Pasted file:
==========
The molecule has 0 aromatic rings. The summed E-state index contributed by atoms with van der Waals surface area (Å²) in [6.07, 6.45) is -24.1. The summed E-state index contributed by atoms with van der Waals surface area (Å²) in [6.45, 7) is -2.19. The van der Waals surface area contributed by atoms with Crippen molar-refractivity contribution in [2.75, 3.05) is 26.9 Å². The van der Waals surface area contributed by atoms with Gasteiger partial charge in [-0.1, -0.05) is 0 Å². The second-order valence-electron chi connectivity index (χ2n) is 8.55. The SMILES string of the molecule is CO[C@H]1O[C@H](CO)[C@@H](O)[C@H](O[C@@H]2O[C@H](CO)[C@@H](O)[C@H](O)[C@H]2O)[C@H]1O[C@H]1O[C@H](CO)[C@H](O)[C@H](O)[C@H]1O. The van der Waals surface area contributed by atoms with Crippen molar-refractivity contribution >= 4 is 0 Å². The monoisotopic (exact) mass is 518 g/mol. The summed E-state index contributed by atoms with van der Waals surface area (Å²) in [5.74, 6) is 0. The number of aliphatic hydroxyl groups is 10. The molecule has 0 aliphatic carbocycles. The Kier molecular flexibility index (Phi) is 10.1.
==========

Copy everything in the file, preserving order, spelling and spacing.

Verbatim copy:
The molecule has 0 aromatic rings. The summed E-state index contributed by atoms with van der Waals surface area (Å²) in [6.07, 6.45) is -24.1. The summed E-state index contributed by atoms with van der Waals surface area (Å²) in [6.45, 7) is -2.19. The van der Waals surface area contributed by atoms with Crippen molar-refractivity contribution in [2.75, 3.05) is 26.9 Å². The van der Waals surface area contributed by atoms with Gasteiger partial charge in [-0.1, -0.05) is 0 Å². The second-order valence-electron chi connectivity index (χ2n) is 8.55. The SMILES string of the molecule is CO[C@H]1O[C@H](CO)[C@@H](O)[C@H](O[C@@H]2O[C@H](CO)[C@@H](O)[C@H](O)[C@H]2O)[C@H]1O[C@H]1O[C@H](CO)[C@H](O)[C@H](O)[C@H]1O. The van der Waals surface area contributed by atoms with Crippen molar-refractivity contribution >= 4 is 0 Å². The monoisotopic (exact) mass is 518 g/mol. The summed E-state index contributed by atoms with van der Waals surface area (Å²) in [5.74, 6) is 0. The number of aliphatic hydroxyl groups is 10. The molecule has 0 aliphatic carbocycles. The Kier molecular flexibility index (Phi) is 10.1.